Can communicators code? Of course!

JS, Javascript code on the monitor screen

Can communicators code? Of course!

Communication is about both the message and the medium, and having at least some mastery of both provides a unique advantage for PR pros. Whether it’s building a new website, updating an old one, or consulting on a communications strategy, having a working knowledge of web development, coding and different content management systems (CMS) is essential.

As traditional media continues to shrink, and online media grows, having the agility to be able to post, update and tweak websites will help in keeping up with the relentless pace of digital communications.

Communicators, as content creators, should be familiar with the most commonly used CMS platforms such as WordPress and Drupal. These and other CMS platforms use HTML to control how content appears on the front end, and on the back end they use components and widgets to implement specific functions and features. Knowing where, when and how to install applets and widgets can make publishing digital content quick and easy, and it helps website users have a good experience on the site.

Websites are technically structured and organized so that Google, other bots and screen readers can scan them and understand how to categorize and rank them. Communicators who know how headings, tags and keywords function will ensure their content is findable using search engines and accessible to a wider audience thereby gaining the broadest organic reach possible.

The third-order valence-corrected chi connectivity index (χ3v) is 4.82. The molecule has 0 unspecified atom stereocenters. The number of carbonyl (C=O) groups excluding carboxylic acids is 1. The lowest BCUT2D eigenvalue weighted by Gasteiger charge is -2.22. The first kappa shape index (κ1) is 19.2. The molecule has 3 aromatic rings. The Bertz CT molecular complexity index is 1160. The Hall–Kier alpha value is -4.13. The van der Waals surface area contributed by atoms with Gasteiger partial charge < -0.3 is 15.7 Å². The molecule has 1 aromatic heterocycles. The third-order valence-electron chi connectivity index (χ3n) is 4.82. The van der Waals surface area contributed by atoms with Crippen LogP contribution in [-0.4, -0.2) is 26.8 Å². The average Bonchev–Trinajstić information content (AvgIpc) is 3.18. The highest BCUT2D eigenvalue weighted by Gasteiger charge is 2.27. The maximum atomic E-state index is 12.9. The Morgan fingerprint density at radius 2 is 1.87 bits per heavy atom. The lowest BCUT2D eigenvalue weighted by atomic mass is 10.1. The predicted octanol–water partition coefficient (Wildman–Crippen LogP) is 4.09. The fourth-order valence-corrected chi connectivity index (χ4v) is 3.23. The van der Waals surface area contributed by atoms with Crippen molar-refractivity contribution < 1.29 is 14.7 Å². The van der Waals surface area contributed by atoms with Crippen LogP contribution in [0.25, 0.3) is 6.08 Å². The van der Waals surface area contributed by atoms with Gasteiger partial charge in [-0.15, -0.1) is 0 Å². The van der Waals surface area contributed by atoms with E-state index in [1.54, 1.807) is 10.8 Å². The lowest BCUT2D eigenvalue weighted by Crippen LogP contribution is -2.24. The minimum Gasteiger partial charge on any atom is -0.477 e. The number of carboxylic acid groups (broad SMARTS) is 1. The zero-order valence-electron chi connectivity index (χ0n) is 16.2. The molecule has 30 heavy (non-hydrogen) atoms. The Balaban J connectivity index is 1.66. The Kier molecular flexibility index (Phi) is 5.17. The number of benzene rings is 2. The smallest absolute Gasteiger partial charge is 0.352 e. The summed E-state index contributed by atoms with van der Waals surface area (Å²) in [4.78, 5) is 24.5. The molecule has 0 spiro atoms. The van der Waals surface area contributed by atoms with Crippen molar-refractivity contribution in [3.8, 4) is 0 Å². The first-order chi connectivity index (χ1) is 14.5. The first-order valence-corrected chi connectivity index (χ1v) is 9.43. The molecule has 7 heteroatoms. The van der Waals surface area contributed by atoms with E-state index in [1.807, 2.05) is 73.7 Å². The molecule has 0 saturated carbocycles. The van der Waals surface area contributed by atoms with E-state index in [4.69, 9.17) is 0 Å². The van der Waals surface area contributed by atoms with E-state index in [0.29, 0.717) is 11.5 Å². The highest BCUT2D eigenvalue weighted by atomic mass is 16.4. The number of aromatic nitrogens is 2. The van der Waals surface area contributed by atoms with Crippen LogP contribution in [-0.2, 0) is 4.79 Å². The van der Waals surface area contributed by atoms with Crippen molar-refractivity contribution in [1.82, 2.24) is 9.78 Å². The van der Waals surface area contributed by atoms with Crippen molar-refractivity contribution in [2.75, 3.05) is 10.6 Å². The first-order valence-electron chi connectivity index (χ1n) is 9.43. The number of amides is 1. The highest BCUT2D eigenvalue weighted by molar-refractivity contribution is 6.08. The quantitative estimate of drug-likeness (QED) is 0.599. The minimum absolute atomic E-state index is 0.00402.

Here are three tips to help you get more out of your communications with code.

1. Create Columns

Though website CMS provide various basic design functions, some formatting options, such as columns, aren’t readily available. Understanding basic code structures means communicators can edit the cascading style sheets (CSS). To create columns in WordPress, go into the text view and add the correct code to the CSS.

Code for creating columns in WordPress

With this bit of code you will get two columns with side by side images, which is useful if you want to make a compare two ideas, like the grumpy and happy cats below. Columns add variety in the style of a blog post and can make it easier to read and more visually engaging when use appropriately.

Let’s create two columns to define our images.

Don’t be grumpy about code.

Grumpy cat afraid of coding

Once you get it it comes easy!
Happy cat isn't afraid of coding

2. Understanding Headings

Headings define a website’s structure, and should always go in descending order. Heading One is almost always the name of the page and, as good practice, should be used only once on a page. Screen readers rely heavily on structure so ordering headings properly is important in making your website accessible to all. Headings define the importance of the text they encapsulate, which affects how Google indexes a page. Maintaining a consistent structure will not only create a cohesive visual layout but improve optimization for search engines. The two examples below demonstrate how headings can be used to good effect.

Example of proper heading use

Examples of messy heading usage

3. Translation Plugins

Plugins can offer an extra boost to a website. Canadian PR pros targeting people in both official languages need a good translation plugin. The qTranslate plugin on WordPress is a good option as it not only allows editors to create bilingual pages, but allows users to define an SEO title, meta description, focus keyword and tags in other languages. This will improve its SEO and allow for a better bilingual user experience.

Investing in these skills by participating in one of the many bootcamps and workshops designed specifically for beginners (and for women), makes it easier than ever to learn these crucial skills.

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